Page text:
Here’s my personal Glock 19, a gun which has a number of customizations, including its third stippling job done by yours truly with a soldering iron and a sanding block.

For those OK with physically modifying a gun’s stocks — in the case of a polymer-framed pistol, actually melting and reforming it — stippling kits are available. Basically, a glorified soldering iron with various patterned tips, a stippling kit allows you to put the ultimate customization to your gun.

Pro: It’s your design and no other gun will be like it. You’ll get outstanding purchase.

Con: You might seriously harm your gun in the process, void any warranty and increase your liability should something bad happen. And you can also easily wreck the look of your gun.

My Favorites

As a side note, many guns now ship with additional grip accessories, such as modular back straps, to aid with fit for larger or smaller hands. Sometimes, this is all that’s needed to improve fit/feel.

The CZ 2075 RAMI.

For the record, the best feeling gun out of the box for me is a CZ 2075 RAMI with the aluminum frame and rubber grip panels. No changes needed. Perfect fit. For all the other guns that have made their way in and out of my world, I’ve used all of these means of improving grip quality. And I’ve discovered they all have their strengths and weaknesses.

My favorite grip improvements are the G10 panels, especially for 1911s, and the stippling, which I’ve done to my Glock 19 more than once. Yep, 1911s and Glocks are regular carry pistols for me, despite their differences, and each can benefit from a bit of grip customization. If I’m not up for stippling a pistol grip, then I’ll opt for Talon Grips (the rubberized surface) and just plan on changing them out every so often. I do enjoy a rubber grip sleeve, but only if I’m open carrying in the backcountry. But I can see how police officers and military personnel would benefit from such an accessory given their harsher environments. I tried skateboard tape. Once. For about an hour. I’ll only use it again if I’m going to compete with my gun.

What is your best fit/feel gun out of the box? If you’ve made changes to your grips or stocks to improve purchase, what’s your preferred solution?

For more critical information on the use of deadly force and other firearms and self-defense topics, visit www.uscca.com/GunsAmerica.

{ 8 comments… add one }
  • Royce Gladson May 14, 2017, 7:00 pm

    Just try any CZ no help wanted or needed

  • Mark N. May 14, 2017, 2:03 pm

    I have not settled on grip panels for my Kimber. I have a set of Hogue’s, which add finger grips, but for my hand size they are a bit thick.
    On the other hand, I have a Houge HandAll Jr. for my Kahr CW9. The standard grips on a Kahr are quite aggressive, and for my soft office hands, waaay too harsh. The HandAll is perfect for two reasons: one, it is smooth yet grippy and quite comfortable, and two, it adds subtle palm swells that bring the very narrow grips of the Kahr to a whole new level.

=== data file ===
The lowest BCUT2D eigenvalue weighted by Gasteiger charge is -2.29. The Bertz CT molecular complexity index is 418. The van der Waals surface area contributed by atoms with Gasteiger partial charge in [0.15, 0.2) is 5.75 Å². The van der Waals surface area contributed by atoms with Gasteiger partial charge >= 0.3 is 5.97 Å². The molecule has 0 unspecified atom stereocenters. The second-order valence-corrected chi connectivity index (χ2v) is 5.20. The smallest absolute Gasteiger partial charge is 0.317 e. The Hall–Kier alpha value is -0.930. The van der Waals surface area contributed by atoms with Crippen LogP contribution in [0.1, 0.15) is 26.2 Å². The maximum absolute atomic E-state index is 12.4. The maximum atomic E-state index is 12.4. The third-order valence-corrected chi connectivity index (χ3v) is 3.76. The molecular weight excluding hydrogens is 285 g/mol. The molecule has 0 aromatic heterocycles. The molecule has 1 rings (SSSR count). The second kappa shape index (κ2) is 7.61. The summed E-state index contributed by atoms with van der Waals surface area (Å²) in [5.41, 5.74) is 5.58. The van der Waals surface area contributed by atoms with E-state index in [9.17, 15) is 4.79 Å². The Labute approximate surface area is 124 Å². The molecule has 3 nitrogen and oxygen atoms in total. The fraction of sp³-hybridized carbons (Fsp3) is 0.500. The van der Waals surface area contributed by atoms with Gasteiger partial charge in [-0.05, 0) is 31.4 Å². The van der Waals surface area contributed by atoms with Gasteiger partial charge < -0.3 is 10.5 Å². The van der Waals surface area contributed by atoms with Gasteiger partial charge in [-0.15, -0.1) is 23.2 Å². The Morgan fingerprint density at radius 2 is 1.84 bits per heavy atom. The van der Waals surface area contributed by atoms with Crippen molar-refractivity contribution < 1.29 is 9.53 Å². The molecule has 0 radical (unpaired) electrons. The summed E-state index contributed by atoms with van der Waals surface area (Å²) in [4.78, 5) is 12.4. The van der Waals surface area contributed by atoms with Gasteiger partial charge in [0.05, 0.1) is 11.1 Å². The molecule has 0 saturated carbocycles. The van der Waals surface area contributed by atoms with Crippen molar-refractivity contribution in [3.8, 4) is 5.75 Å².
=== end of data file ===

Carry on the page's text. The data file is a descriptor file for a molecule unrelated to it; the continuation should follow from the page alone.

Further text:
• Archangel May 13, 2017, 12:11 am

    Stippling?
    As in made by Bubba?
    Every time I see “STIPPLING” it looks sloppy as all get out.

  • Anthony May 12, 2017, 6:39 pm

    I found the stippling works best if it is cut with a round bit rather than a soldering iron.Cutting gives it a sandpaper feel and last a lot longer than the smooth effect felt from the soldering process.
    Most people that have held the pistol endeavour to get theirs stippled with the cutting bit.

  • BRUNO601 May 12, 2017, 8:04 am

    I grabbed an old bicycle inner tube from the trash at my local bike shop and it will make enough rubber grip sleeves to last a lifetime. Free and works great.

  • bigdiceguy May 12, 2017, 3:46 am

    Big fan of Talon rubber grips. Have them on every pistol and pistol grip long gun I own. Even bought a few that were close in size but cut for other guns and modified them to fit. OK not every gun, a 1911 and Bersa thunder plus have factory combat green rubber grips. Hogue or factory black rubber on all the revolvers. Talon even makes a grip that fits in the grooves of a standard AR fore end. Originally installed it for the look, ended up loving it for the purchase and feel.

  • Joe Thomas May 10, 2017, 12:38 pm

    I have used most of these but I prefer the GT 5000 grip tape. I buy it directly from the manufacture since it is the lowest cost. I use it on my guns, knives, and some tools like axes. It does not leave much of a residue when removed. I just wish they sold in in a roll for larger projects.

    • Daddy Nasty June 16, 2017, 9:35 am

      Agreed sir. GT 5000 is the answer to a better grip on whatever. I have used it on my S&W SD9VE, Charter Arms Bulldog Pug, KelTec PF9 and assorted knives and tools. Good price, good product, great results.